still be relatively cheap to fix. (So "ship" a version to the QA
        people, or even better to someone who can use it like the end users
        will use it, every iteration.)

        The more you wait, the more each bug infects the rest of your
        product. The best time to fix a bug is right when you detect it, and
        the best time to detect is is just after you write it... Or even
        better, just before.

        I'd like to stress that this is an idea to explore in discussion.
        Simply ask people "Have you thought of bugs that way before ? If not,
        do you think it makes sense to think of bugs that way ?" Encourage
        people to think of this as a hypothesis that could be confirmed or
        disconfirmed by experiment. Ask people what kind of experiment they
        might try to find the truth of the matter.

        You can worry about "convincing" them later. Explore first.

        Laurent Bossavit
        laurent@...
      • William Pietri
        ... Hi, Thierry. You ve got some interesting answers. I can give you another one, although it s not one I personally recommend. Consider this notion: all plans
        Message 3 of 7 , Oct 1, 2007
        • 0 Attachment
          thierry_cattel wrote:
          > Has someone convincing arguments or approach to accomodate both views
          > so that they dont seem antagonistic ? or so that agile is accepted
          > inside a classical one ?
          >

          Hi, Thierry. You've got some interesting answers. I can give you another
          one, although it's not one I personally recommend.

          Consider this notion: all plans are lies.

          In some sense, this is obviously true. If we're doing anything
          interesting, we can't really know the future. Suppose I say that I will
          deliver these 153 features at 10:32 am on July 11, 2009. I can't really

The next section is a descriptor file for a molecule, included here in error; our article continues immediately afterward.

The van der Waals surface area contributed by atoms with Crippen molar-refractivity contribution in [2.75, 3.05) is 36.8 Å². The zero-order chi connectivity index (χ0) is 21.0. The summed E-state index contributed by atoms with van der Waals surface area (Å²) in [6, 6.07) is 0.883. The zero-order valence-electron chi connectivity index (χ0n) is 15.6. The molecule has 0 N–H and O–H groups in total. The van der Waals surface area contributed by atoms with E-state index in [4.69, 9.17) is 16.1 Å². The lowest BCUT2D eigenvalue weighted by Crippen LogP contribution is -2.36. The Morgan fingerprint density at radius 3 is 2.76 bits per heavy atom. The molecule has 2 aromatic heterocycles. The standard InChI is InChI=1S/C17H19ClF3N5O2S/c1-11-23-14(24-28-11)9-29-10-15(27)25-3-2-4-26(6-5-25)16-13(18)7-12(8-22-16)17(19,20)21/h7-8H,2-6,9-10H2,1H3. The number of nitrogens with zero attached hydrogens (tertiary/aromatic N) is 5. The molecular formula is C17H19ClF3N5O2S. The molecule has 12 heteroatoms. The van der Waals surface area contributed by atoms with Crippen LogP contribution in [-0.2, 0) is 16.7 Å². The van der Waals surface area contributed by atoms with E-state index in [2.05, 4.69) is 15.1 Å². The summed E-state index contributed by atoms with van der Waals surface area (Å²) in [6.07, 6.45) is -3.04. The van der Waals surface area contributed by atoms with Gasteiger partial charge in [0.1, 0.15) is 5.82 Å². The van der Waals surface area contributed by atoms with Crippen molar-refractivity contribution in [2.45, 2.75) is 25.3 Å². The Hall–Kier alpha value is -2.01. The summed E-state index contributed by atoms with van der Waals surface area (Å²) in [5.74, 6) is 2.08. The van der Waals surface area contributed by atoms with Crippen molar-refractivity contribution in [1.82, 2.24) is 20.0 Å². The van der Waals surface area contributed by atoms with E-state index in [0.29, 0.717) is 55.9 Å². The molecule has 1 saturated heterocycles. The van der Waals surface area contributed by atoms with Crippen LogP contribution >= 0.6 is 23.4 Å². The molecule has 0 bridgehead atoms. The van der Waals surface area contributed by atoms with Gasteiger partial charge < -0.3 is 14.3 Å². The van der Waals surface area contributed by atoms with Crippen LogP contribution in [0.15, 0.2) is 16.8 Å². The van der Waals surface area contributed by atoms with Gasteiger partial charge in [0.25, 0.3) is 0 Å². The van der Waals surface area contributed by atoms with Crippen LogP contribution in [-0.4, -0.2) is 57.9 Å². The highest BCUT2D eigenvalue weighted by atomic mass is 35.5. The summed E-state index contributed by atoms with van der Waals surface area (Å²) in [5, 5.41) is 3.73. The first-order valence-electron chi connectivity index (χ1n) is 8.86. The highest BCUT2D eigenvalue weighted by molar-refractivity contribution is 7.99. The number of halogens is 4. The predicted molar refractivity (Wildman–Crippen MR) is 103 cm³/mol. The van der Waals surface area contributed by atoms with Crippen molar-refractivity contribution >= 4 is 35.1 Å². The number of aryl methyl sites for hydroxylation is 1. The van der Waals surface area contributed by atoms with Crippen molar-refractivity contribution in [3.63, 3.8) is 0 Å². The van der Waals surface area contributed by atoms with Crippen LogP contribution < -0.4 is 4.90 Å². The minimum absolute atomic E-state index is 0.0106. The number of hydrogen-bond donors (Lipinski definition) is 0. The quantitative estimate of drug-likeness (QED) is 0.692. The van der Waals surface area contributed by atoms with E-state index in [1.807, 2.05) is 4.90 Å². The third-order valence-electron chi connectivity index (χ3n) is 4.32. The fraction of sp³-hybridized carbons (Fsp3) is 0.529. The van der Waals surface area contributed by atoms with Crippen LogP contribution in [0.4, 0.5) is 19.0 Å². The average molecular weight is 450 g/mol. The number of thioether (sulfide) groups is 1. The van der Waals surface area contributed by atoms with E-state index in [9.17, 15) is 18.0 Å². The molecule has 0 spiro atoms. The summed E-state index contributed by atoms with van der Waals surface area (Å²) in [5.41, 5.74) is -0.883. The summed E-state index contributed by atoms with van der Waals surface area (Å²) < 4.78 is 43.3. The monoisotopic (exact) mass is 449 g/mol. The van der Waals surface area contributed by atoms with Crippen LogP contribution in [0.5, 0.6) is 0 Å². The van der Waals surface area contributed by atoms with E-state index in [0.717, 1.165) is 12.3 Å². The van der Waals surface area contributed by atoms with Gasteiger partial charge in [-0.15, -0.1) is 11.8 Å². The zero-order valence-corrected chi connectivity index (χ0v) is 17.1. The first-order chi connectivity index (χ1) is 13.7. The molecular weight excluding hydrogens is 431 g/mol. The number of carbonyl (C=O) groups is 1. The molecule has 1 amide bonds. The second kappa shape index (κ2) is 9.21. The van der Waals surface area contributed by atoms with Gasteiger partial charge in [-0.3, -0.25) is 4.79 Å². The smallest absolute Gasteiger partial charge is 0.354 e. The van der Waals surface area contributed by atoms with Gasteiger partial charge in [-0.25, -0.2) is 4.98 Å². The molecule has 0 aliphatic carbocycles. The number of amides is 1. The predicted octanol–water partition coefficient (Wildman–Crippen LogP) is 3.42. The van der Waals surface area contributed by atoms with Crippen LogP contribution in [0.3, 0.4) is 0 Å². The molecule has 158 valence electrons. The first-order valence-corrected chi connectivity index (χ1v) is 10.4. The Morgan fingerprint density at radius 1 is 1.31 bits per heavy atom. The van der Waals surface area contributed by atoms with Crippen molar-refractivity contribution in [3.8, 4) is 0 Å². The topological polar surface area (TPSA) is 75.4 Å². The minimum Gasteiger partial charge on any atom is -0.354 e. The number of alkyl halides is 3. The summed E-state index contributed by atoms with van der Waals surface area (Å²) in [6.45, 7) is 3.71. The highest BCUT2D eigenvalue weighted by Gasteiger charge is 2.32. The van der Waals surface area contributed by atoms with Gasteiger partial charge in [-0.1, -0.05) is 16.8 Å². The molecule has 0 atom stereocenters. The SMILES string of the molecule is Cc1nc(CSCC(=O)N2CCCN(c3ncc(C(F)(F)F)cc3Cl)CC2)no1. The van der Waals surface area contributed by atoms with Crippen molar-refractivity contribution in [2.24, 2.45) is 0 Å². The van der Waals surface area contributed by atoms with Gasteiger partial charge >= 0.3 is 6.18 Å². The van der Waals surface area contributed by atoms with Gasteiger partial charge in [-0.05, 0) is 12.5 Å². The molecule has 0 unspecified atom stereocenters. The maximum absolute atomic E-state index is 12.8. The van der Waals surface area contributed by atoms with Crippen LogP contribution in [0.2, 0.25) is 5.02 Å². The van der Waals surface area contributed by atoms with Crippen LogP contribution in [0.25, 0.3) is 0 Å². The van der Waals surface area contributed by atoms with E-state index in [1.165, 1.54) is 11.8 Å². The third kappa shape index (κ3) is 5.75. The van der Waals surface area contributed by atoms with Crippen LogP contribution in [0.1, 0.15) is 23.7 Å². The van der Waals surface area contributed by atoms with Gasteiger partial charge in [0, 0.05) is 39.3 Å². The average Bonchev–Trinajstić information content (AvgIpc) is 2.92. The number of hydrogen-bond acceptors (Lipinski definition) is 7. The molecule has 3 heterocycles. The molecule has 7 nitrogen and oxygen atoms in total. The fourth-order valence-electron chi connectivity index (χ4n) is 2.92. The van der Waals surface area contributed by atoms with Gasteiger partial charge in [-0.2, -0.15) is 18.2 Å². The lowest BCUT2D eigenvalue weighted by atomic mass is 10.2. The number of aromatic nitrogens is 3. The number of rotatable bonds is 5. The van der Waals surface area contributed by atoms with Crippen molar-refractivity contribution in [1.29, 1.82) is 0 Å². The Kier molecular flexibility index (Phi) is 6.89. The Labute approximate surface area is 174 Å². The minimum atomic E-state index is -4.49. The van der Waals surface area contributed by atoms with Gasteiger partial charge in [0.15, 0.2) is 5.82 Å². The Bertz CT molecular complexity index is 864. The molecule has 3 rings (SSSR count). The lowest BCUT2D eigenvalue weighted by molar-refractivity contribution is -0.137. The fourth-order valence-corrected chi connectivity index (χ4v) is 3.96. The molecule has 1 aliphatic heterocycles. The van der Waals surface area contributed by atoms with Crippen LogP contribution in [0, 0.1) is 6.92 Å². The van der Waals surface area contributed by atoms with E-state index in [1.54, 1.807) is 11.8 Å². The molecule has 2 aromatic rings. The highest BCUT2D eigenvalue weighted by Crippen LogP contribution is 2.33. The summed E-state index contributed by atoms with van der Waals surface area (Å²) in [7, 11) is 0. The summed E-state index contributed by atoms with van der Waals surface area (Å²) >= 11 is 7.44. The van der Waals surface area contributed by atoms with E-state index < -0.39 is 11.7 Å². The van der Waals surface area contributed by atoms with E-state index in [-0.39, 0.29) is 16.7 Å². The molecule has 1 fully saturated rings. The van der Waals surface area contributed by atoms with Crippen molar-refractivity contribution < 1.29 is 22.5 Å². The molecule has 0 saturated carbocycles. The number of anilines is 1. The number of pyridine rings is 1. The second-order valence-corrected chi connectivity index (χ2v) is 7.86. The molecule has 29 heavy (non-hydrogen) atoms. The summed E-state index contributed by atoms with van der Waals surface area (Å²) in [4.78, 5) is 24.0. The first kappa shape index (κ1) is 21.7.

know that. However, that's the sort of answer that people want to hear,
          and so that's the sort of answer they often get.

          A lot of times, the people doing the lying aren't consciously doing it.
          They might build a complex plan with lots of Gantt charts and UML
          diagrams to completely obscure the fact that they are passing guesses
          off as fact. They generally do this not out of malice, but because
          people keep demanding the appearance of certainty. So they fool
          themselves as well as everybody else.

          One solution is to make a plan, just like people want. In color, even.
          Then you mainly ignore that and start out doing your agile thing.

          When your alpha date comes around, you release what you have. Sure, you
          might have to do some song-and-dance routine about how things changed
          and you had to cut some low-priority features. Which people are used to,
          because that's what waterfall projects do. But you made your date, and
          you can take that chance to get more input on what you should build
          between "alpha" and "final release".


          That's probably the easiest way to mate an agile development process
          with waterfall-driven expectations. I've seen people do it and it works.
          But personally, I prefer the more honest approach.


          Hoping that helps,

          William




          --
          William Pietri - william@... - +1-415-643-1024
          Agile consulting, coaching, and development: http://www.scissor.com/
          Use your geek-fu to fight poverty: http://www.mifos.org/
        • Phlip
          ... Game development, for one, can turn that sideways. Games are super-complex programs that must be manually tested, both to inspect new art ( assets ) and to
          Message 4 of 7 , Oct 1, 2007
          • 0 Attachment
            > - Alpha Milestone : product feature complete with plenty of bugs...
            > - Beta Milestone : Alpha + no major bugs
            > - Release Candidate : Beta + only minor bugs
            > - Gold Master : RC + ready to ship

            Game development, for one, can turn that sideways. Games are
            super-complex programs that must be manually tested, both to inspect
            new art ("assets") and to continuously ensure a game is fun.

            In a game, you deploy daily to create an alpha, and testing starts
            here. When a given version of the game (or a level within a game)
            passes its alpha testing it is "blessed". This version now moves to
            "beta", for user-community testing. If it passes that it's "blessed"
            again, becoming a releasable.

            So these are orthogonal to milestones. An Agile project is always
            releasable. The blessing system is a pipeline leading away from the
            development arena.

            But I agree with other posters that the original poster has many more
            impediments to agility than just their release system!

            --
            Phlip
            http://www.oreilly.com/catalog/9780596510657/
            ^ assert_xpath
          Your message has been successfully submitted and would be delivered to recipients shortly.